The issue of workplace bullying has grown in recent years – either because of an increase in harassment itself or because of the increased attention given to it has led people to be willing to report it more often.
A survey by Harvard Business Review reported that about half of workers polled in 2011 said they had been treated brutally at work at least once a week, while another found that 35% of employees say they feel bullied at work. More importantly, 16% of those who say they are bullied reported health issues and 17% quit their jobs as a direct result.
No one should ever have to suffer insults, demeanors or harassment in the course of their job, but it is a sad fact that even adult adults are capable of such meanness. If you are someone who feels intimidated at work, you probably feel trapped and don’t know how to deal with it. Do you face them? Are you reporting it to HR? Are you trying to find a new job to escape it? At Resume Target, we have a few tips that will hopefully help you live in a bully-free work environment.
What is workplace bullying?
First, it is important to know what constitutes “workplace bullying”. In practice, those who responded to CareerBuilder’s survey created a list of acts against them that they felt labeled bullying:
- False accused of errors
- Treated differently from other colleagues when it comes to the application of standards and policies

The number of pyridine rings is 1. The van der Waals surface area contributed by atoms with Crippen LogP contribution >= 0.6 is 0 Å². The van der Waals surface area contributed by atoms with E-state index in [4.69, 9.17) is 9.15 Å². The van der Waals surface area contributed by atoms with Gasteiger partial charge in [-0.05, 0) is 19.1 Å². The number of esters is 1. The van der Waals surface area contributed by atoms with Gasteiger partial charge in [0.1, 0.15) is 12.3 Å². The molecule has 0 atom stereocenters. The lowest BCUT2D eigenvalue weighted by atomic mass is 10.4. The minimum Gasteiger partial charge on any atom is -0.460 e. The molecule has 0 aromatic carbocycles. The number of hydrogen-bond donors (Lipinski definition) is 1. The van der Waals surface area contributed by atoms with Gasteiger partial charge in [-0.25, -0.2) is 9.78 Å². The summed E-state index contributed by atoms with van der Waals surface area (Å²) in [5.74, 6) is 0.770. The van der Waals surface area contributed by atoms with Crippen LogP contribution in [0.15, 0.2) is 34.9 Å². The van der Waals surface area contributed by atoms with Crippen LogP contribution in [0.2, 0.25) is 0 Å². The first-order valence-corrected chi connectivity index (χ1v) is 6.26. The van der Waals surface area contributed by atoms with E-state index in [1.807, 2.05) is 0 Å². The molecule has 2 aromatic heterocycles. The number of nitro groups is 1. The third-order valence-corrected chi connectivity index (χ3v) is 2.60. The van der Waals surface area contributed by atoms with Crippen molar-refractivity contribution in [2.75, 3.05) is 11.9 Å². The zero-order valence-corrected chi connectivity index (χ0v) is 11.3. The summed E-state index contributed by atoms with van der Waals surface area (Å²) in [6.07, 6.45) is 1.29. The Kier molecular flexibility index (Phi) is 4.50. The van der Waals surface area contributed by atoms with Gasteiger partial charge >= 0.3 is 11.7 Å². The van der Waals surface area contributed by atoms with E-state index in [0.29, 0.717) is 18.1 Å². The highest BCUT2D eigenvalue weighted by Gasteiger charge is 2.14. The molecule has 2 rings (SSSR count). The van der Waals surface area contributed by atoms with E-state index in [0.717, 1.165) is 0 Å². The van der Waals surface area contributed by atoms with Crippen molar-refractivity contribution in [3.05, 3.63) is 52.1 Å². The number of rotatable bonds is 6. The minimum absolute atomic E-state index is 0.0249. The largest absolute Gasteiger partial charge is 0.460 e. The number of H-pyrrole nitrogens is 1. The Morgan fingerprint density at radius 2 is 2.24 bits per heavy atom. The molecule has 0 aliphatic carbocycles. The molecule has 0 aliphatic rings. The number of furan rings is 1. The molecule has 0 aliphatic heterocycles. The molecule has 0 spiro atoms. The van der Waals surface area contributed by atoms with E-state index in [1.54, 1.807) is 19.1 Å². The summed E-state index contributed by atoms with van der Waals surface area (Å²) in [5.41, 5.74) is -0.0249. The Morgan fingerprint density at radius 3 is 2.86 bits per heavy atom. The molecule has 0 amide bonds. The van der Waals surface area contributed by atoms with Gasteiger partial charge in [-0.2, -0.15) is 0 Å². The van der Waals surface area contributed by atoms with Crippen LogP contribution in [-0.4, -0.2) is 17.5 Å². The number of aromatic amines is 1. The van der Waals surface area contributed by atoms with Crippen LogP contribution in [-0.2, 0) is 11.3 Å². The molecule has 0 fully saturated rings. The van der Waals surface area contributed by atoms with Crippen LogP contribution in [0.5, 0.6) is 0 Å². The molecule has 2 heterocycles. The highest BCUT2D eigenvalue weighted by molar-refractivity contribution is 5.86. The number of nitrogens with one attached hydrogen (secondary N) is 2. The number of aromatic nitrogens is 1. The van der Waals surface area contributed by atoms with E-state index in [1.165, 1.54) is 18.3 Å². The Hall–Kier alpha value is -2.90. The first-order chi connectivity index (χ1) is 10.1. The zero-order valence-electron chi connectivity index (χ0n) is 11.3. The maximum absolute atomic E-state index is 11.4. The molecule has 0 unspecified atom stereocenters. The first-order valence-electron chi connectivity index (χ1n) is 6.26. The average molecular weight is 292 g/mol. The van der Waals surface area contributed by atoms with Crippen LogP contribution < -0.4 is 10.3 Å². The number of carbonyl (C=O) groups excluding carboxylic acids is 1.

- Constant criticism
- Shouted in front of colleagues
- Depreciated work in meetings
- Gossip behind their backs
- Credit for their work stolen / given to someone else
- Intentionally excluded from projects and meetings
- Chosen because of personal attributes
While these are the kinds of things you as a respondent consider bullying, unfortunately there are two important sources to consider before doing anything to deal with your bullies.
Workplace Bullying Laws
There are differences to the specific laws that exist in certain areas when it comes to workplace bullying. It is very important to know what legal rights you have and what you don’t have. Therefore, you should definitely research the laws that exist for your city, state or province and country.
Most existing laws will require a business to have some sort of policy to deal with workplace bullying or harassment, but few of them will have anything more concrete than that. Additionally, some laws will state what, if any, are the legal remedies or compensation rights of an employee being bullied. Pay close attention to the wording, and if you have any friends or family who are experienced in legal matters, it would be helpful to get their advice.
Workplace Bullying Policy
Next, review the company’s anti-bullying policy. They can have what they define as bullying or harassment in writing and what they don’t. They can also list the proper procedures to follow when it comes to reporting bullying by both the employee and the company.
Make sure you get your own legitimate copy of the company policy in writing. Having an official document, or a copy of one, will be of great help to you.
Report Workplace Bullying
After you have acquired all the important knowledge and understand what your rights are in the face of bullying, you should prepare yourself before reporting your grievances to the company.
First and foremost, be sure to document each case of workplace bullying in as much detail as you can remember. If any of your coworkers have witnessed such incidents and are willing to give you a check, be sure to document them as well.